What Growing Up In Sulphur City Taught Me About Beauty

I was born in a crater.

My Northern Ontario birthplace was formed 1,849 billion years ago when a 10-kilometre-wide meteorite—actually, now they’re saying it was a comet—travelling at 8 times the speed of sound crashed to the earth. The massive impact formed what is now known as the Sudbury Basin—the earth’s second-largest crater at 62 km long and 30 km wide.

That sucker punch from outer space filled the earth’s sunken face with molten rock containing nickel, copper, platinum, palladium, gold, and other metals. It took centuries for the pulverized rock to cool, and until the late 1800s for settlers in the Sudbury Basin to figure out they were sitting on, literally, a gold mine.

By the time I was born in 1974, the city’s mines—Inco and Falconbridge—were two of the world’s leading producers of nickel. I grew up playing under giant plumes of sulphurous smoke belched by Inco’s massive smokestack at the refinery. My friends and I scrambled over the lunar landscape of rocks turned black by the copper smelting process. Some nights, Mom would drive my sister and me to see the slag being dumped by the mines. We’d sip milkshakes and watch the hot, lava-like substance spill down the side of a hill, mesmerized by its beauty.

That’s right. I said beauty.

For that’s what Sudbury was to us, then: the pockmarked backdrop upon which our imaginations could roam freely. With a little creativity, rocky outcrops became British boarding schools. Grassy backyards became stages for elaborate dance recitals. Graveyards became sites of espionage and intrigue as my sister and I hid behind tombstones, pretending our pointed fingers were guns.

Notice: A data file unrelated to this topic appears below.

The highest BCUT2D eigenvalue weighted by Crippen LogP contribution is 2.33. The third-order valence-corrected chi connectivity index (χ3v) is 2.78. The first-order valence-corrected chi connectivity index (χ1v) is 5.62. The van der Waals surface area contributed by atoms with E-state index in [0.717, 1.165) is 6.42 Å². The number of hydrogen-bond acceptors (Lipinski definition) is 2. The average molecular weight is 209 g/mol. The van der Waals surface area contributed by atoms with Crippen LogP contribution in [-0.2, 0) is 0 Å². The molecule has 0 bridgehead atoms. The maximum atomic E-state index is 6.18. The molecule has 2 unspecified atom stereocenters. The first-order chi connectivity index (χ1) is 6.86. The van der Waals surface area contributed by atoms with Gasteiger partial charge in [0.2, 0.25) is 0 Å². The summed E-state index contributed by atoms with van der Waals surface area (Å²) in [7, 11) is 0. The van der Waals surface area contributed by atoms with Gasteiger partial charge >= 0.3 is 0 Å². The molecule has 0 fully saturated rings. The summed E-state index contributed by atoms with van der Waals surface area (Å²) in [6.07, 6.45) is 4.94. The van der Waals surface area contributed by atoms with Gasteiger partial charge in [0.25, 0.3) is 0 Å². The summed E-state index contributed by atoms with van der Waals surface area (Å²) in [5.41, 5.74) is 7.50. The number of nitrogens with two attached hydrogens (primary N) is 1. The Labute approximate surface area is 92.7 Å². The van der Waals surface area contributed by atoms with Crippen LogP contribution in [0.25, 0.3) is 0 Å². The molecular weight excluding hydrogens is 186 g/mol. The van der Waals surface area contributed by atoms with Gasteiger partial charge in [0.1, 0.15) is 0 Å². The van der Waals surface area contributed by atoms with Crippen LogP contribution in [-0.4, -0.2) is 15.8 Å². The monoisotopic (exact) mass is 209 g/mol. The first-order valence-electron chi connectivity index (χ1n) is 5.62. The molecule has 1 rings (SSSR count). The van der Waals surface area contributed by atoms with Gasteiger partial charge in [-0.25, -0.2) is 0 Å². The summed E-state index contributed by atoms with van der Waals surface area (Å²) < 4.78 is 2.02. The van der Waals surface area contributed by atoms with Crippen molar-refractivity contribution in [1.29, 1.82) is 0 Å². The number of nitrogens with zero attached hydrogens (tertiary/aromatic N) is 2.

OK, we were strange children.

But as Ray Bradbury puts it, “Trains and boxcars and the smell of coal and fire are not ugly to children. Ugliness is a concept that we happen on later and become self-conscious about.” (That’s from the introduction to Dandelion Wine).

Indeed, I did grow self-conscious about Sudbury in my teens, especially after I moved away. “I’m from Sudbury,” I’d say apologetically to other Canadians, who’d laugh and say, “Ah, yes, the armpit of Ontario” (it turns out other cities like Hamilton share this dubious moniker as well). But now, after a visit back home this summer, I realize Sudbury is actually the heart of Ontario. For me, anyway.

The city’s greening efforts—they’re now growing trees in the mines—have, over the decades, transformed Sudbury into quite a leafy, picturesque city in many places. Art is springing up all over town, too, thanks to Up Here, an emerging art and music festival. And, of course, Sudbury is home to friends and family—including my father, my wonderful step-family, and my indefatigable grandmother, still going strong at 100.

However, the giant smokestack, now owned by a Brazilian company called Vale, still remains. The weather-beaten roads are potholed and plastered together with asphalt and tar. There are defunct breweries, shambling shacks, and, yes, graffiti-covered boxcars. At its core, Sudbury remains Sudbury—a hardscrabble frontier town built in a crater that was created when the cosmos decided to give the earth a walloping clout on the chin. Sudbury is gritty, tough, and has gold at its core—both the chemical element and the people. And that’s a beautiful thing.

As a child, my imagination sprouted in the somewhat desolate and barren Sudbury of the 1970s and ’80s—just like the seedlings that now grow in Vale’s mine greenhouses, 4,800 feet below the earth. It has taken me several decades to really start mining my creativity and publishing essays and poems, but if I keep going, perhaps I’ll hit gold one day.

Or perhaps not. But if my hometown has taught me anything, it’s the power of resilience and perseverance. In any case, I’m enjoying digging deep into my past and present for material. Sometimes, I stumble over subject matter that, at first glance, seems quite bleak—chronic illness, death, mortality, and madness, for starters. Fortunately, Sudbury has trained my eye to see the beauty shimmering beneath the soot.

Who wants to spend their days sitting at a desk, poking around such bleak emotional terrain, you might well ask?

I do.  The landscape is incredible.

Christine Schrum

 Christine Schrum lives on Vancouver Island. She has written for The Atlantic, The Washington Post, The Writer, McSweeney’s Internet Tendency, The Rumpus, Sulphur, and other publications. Her Twitter handle is @Schrumza